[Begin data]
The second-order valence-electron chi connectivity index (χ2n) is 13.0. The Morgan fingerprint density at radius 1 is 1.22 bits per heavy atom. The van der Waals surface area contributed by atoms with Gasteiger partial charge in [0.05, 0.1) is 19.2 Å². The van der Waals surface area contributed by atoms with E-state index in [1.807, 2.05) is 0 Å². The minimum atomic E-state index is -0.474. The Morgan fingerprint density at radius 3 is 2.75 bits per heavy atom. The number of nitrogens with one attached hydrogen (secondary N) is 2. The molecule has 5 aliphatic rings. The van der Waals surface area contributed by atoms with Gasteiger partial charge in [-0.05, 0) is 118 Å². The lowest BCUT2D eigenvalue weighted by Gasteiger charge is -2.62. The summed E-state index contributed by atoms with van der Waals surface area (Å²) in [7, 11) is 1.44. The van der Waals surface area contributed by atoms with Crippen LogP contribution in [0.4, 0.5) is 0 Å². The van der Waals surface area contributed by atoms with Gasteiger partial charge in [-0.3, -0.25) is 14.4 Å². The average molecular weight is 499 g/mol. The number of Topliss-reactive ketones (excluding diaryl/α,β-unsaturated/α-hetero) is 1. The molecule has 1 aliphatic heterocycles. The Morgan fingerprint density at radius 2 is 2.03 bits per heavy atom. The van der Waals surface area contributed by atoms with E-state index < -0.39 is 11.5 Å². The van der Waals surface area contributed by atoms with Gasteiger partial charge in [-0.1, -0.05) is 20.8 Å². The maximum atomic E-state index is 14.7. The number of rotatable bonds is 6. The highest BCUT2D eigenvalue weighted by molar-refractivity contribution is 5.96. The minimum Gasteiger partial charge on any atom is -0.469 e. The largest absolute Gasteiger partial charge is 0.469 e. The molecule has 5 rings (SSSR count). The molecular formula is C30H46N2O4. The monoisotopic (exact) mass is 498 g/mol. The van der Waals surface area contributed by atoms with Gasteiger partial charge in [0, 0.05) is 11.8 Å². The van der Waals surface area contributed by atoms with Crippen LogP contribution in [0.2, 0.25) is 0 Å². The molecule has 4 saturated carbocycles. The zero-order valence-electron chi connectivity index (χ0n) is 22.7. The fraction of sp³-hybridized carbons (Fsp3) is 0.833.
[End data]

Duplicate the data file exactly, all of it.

The second-order valence-electron chi connectivity index (χ2n) is 13.0. The Morgan fingerprint density at radius 1 is 1.22 bits per heavy atom. The van der Waals surface area contributed by atoms with Gasteiger partial charge in [0.05, 0.1) is 19.2 Å². The van der Waals surface area contributed by atoms with E-state index in [1.807, 2.05) is 0 Å². The minimum atomic E-state index is -0.474. The Morgan fingerprint density at radius 3 is 2.75 bits per heavy atom. The number of nitrogens with one attached hydrogen (secondary N) is 2. The molecule has 5 aliphatic rings. The van der Waals surface area contributed by atoms with Gasteiger partial charge in [-0.05, 0) is 118 Å². The lowest BCUT2D eigenvalue weighted by Gasteiger charge is -2.62. The summed E-state index contributed by atoms with van der Waals surface area (Å²) in [7, 11) is 1.44. The van der Waals surface area contributed by atoms with Crippen LogP contribution in [0.4, 0.5) is 0 Å². The van der Waals surface area contributed by atoms with Gasteiger partial charge in [-0.3, -0.25) is 14.4 Å². The average molecular weight is 499 g/mol. The number of Topliss-reactive ketones (excluding diaryl/α,β-unsaturated/α-hetero) is 1. The molecule has 1 aliphatic heterocycles. The Morgan fingerprint density at radius 2 is 2.03 bits per heavy atom. The van der Waals surface area contributed by atoms with E-state index < -0.39 is 11.5 Å². The van der Waals surface area contributed by atoms with Gasteiger partial charge in [-0.1, -0.05) is 20.8 Å². The maximum atomic E-state index is 14.7. The number of rotatable bonds is 6. The highest BCUT2D eigenvalue weighted by molar-refractivity contribution is 5.96. The minimum Gasteiger partial charge on any atom is -0.469 e. The largest absolute Gasteiger partial charge is 0.469 e. The molecule has 5 rings (SSSR count). The molecular formula is C30H46N2O4. The monoisotopic (exact) mass is 498 g/mol. The van der Waals surface area contributed by atoms with Gasteiger partial charge in [0, 0.05) is 11.8 Å². The van der Waals surface area contributed by atoms with Crippen LogP contribution in [0.2, 0.25) is 0 Å². The molecule has 4 saturated carbocycles. The zero-order valence-electron chi connectivity index (χ0n) is 22.7. The fraction of sp³-hybridized carbons (Fsp3) is 0.833.